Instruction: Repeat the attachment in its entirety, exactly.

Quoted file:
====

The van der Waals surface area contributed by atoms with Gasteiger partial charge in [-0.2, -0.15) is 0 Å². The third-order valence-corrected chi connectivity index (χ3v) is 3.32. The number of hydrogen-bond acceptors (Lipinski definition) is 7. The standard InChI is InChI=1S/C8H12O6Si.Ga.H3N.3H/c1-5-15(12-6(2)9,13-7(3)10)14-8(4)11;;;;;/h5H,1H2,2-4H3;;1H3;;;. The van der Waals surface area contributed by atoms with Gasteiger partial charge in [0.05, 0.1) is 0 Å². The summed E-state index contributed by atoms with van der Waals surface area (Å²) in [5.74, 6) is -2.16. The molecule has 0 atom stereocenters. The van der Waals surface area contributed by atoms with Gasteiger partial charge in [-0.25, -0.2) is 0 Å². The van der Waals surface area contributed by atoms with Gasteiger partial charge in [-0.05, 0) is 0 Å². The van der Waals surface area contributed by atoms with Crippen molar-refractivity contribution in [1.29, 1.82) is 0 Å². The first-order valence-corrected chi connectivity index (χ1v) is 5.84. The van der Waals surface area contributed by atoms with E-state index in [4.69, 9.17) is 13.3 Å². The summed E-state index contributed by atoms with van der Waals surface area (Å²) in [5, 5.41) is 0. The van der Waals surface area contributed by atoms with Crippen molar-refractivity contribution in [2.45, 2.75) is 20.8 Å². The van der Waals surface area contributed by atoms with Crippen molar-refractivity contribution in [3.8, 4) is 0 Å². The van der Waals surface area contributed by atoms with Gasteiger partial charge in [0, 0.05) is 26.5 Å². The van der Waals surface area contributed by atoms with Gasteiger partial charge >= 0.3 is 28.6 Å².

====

The van der Waals surface area contributed by atoms with Gasteiger partial charge in [-0.2, -0.15) is 0 Å². The third-order valence-corrected chi connectivity index (χ3v) is 3.32. The number of hydrogen-bond acceptors (Lipinski definition) is 7. The standard InChI is InChI=1S/C8H12O6Si.Ga.H3N.3H/c1-5-15(12-6(2)9,13-7(3)10)14-8(4)11;;;;;/h5H,1H2,2-4H3;;1H3;;;. The van der Waals surface area contributed by atoms with Gasteiger partial charge in [0.05, 0.1) is 0 Å². The summed E-state index contributed by atoms with van der Waals surface area (Å²) in [5.74, 6) is -2.16. The molecule has 0 atom stereocenters. The van der Waals surface area contributed by atoms with Gasteiger partial charge in [-0.25, -0.2) is 0 Å². The van der Waals surface area contributed by atoms with Gasteiger partial charge in [-0.05, 0) is 0 Å². The van der Waals surface area contributed by atoms with Crippen molar-refractivity contribution in [1.29, 1.82) is 0 Å². The first-order valence-corrected chi connectivity index (χ1v) is 5.84. The van der Waals surface area contributed by atoms with E-state index in [4.69, 9.17) is 13.3 Å². The summed E-state index contributed by atoms with van der Waals surface area (Å²) in [5, 5.41) is 0. The van der Waals surface area contributed by atoms with Crippen molar-refractivity contribution in [2.45, 2.75) is 20.8 Å². The van der Waals surface area contributed by atoms with Crippen molar-refractivity contribution in [3.8, 4) is 0 Å². The van der Waals surface area contributed by atoms with Gasteiger partial charge in [0, 0.05) is 26.5 Å². The van der Waals surface area contributed by atoms with Gasteiger partial charge >= 0.3 is 28.6 Å².